Monday, February 25, 2013

The O’Donnell’s spent the Presidents Holiday break skiing in Utah. We picked the kids up after school on Tuesday the 12th and caught the 5:30pm Delta non-stop flight from Newark to Salt Lake City.  Spent the night at the airport Spring Hills Suites.  On Wednesday Linda and I spent the day cruising the main trails at Solitude while the kids explored the two side canyons.  The infrastructure, layout, and snow were good but the mountain had no pizzazz.  Not worth a repeat visit. 

At the end of the day we drove to Ogden Valley and checked into our Moose Hollow condo in the Wolf Creek Resort. Powder Mountain is at one end of the valley and Snowbasin at the other end. Unfortunately neither has any real onslope accommodations. Powder Mountain has a couple of overpriced condos and a time share resort which are in need of major upgrades. The Wolf Creek Resort is really the only option. The resort has older economy priced condos to luxury homes with private hot tubs, game rooms and multimedia rooms. We stayed in a mid-priced 3 bedroom, 3 & ½ bath condo with flat screen TVs, washer/dryer, fully equipped kitchen and gas fireplace for $250 a night. Snowbasin is a ½ hour drive from the resort on ‘all weather’ roads. Powder Mountain is a 15 minute drive up a steep canyon road similar to RT 17 over the gap. There is shuttle service to both ski resorts but I found renting an AWD car worth the money. Rented a Chevy Suburban from Enterprise for $465 a week.

This was our fifth trip to the Ogden Valley and in the past we always spent the last day skiing Snowbasin. It is closer to the airport, has impressive day lodges, great food, high tech lifts, & good snow. It is a large mountain with a variety of terrain and worth a visit or two but this year we skied all five days at Powder Mountain. 

Powder Mountain is the Mad River Glen of the west. It a rustic layback place and it is huge, 4,700 inbound acres. I paid $55 for adult lift tickets using readily available discounts and $35 for Kat’s Jr. (12 & under) ticket. Lunch consisted of over cooked and overpriced cheese burgers or pizza eaten at communal tables. The pizza was freshly made in a real pizza oven and very good. A huge piece of thin crust pizza (almost a quarter of a pie) cost $4. Best deal on the mountain.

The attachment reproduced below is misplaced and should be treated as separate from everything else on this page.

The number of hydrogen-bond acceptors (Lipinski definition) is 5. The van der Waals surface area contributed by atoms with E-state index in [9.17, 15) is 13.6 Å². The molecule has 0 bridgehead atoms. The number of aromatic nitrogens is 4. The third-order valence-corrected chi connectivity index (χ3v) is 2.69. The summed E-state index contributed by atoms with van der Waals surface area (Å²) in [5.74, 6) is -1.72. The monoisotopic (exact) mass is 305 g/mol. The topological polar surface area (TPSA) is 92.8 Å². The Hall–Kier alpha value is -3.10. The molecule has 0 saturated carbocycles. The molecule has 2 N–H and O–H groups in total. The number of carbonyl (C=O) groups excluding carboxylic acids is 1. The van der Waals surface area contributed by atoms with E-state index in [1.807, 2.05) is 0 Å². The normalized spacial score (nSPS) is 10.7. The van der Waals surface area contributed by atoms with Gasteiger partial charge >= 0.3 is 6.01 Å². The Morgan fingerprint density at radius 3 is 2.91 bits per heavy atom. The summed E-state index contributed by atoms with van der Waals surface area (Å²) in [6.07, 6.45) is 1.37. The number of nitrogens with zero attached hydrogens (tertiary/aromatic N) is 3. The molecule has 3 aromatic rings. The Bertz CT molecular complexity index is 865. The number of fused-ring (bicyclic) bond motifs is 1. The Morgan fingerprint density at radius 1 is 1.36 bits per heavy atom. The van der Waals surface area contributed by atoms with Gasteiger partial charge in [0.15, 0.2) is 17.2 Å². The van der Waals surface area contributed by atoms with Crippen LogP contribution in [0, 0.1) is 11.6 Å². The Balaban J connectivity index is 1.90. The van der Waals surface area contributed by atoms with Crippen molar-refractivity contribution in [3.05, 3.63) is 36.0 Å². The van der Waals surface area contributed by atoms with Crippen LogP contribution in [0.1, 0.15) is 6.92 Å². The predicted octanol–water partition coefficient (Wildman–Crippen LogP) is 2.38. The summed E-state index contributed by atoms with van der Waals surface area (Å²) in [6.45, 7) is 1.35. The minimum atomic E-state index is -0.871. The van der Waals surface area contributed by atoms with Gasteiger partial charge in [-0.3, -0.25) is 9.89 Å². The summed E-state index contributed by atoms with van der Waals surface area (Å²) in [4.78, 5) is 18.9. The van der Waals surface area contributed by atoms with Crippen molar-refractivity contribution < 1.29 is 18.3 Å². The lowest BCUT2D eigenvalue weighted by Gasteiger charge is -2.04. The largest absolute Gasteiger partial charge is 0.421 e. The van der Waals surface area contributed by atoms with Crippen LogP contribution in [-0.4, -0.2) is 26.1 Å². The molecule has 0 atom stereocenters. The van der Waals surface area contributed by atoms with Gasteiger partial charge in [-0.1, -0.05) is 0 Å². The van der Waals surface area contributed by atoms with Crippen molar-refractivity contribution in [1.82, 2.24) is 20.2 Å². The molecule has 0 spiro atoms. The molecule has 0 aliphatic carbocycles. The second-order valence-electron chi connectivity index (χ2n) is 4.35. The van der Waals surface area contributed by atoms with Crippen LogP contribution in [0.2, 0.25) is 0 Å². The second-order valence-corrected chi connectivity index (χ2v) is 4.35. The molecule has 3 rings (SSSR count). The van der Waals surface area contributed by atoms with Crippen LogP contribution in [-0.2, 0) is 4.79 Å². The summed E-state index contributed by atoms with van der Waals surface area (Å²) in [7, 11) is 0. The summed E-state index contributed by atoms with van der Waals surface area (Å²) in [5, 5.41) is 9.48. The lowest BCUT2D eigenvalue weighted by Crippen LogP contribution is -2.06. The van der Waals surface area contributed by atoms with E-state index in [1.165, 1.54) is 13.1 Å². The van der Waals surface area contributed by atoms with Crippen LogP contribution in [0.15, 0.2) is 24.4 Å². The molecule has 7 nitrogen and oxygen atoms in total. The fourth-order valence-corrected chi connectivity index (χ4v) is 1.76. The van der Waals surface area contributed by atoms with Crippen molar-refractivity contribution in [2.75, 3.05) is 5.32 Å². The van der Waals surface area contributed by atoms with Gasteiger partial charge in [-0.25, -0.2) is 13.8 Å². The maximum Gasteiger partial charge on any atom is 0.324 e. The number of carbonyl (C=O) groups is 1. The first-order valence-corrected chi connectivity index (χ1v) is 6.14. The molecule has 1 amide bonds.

Powder Mountain is a top down resort where you ski down from the lodge/parking lot to the main lifts. The Timberline triple serves a bowl with a variety of terrain including cruisers, steep chutes, low end expert tree shots and some wide open nicely pitched bump runs. I spent several afternoons exploring and enjoying this area. The Paradise fixed quad provides access to truly expert terrain down all four sides of a ridge. I’m talking cliffs, rocks, tight trees, hold on for dear life steep terrain. The Hidden Lake detachable quad serves a huge area which has terrain for all levels of skiers and tastes. At the top of Hidden Lake the Sunrise surface lift provides access to Cobabe Canyon. This is the place to go if you like to explore. It has terrain for everybody and powder can be found long after the rest of the mountain is skied off. The area sees little use because of its limited lift capacity and remoteness. The Sundown double serves a satellite area that is primarily used for night skiing and as a beginners area. But it is worth exploring because of several fun intermediate/low end expert runs.

Now it’s time to talk about the non-lift served areas. ‘Powder Country’ is basically the back side of the resort and can be enter through avalanche gates from the top of the Hidden Lake or Sundown lifts. The terrain from the Hidden Lake lift is mostly steep tree skiing. The Sundown lift provides access to open bowls, snow fields, ridges and gullies. From either you end up on the access road where a shuttle bus takes you back to the base lodge. At the top of the Sundown lift a snow cat takes you up Lighting Ridge for $18 per ride. From the top of Lighting Ridge the options are limited only by how far you are willing to hike or traverse. Powder Country and Lighting Ridge are wonderful but they are for top skiers or those who are very adventuresome.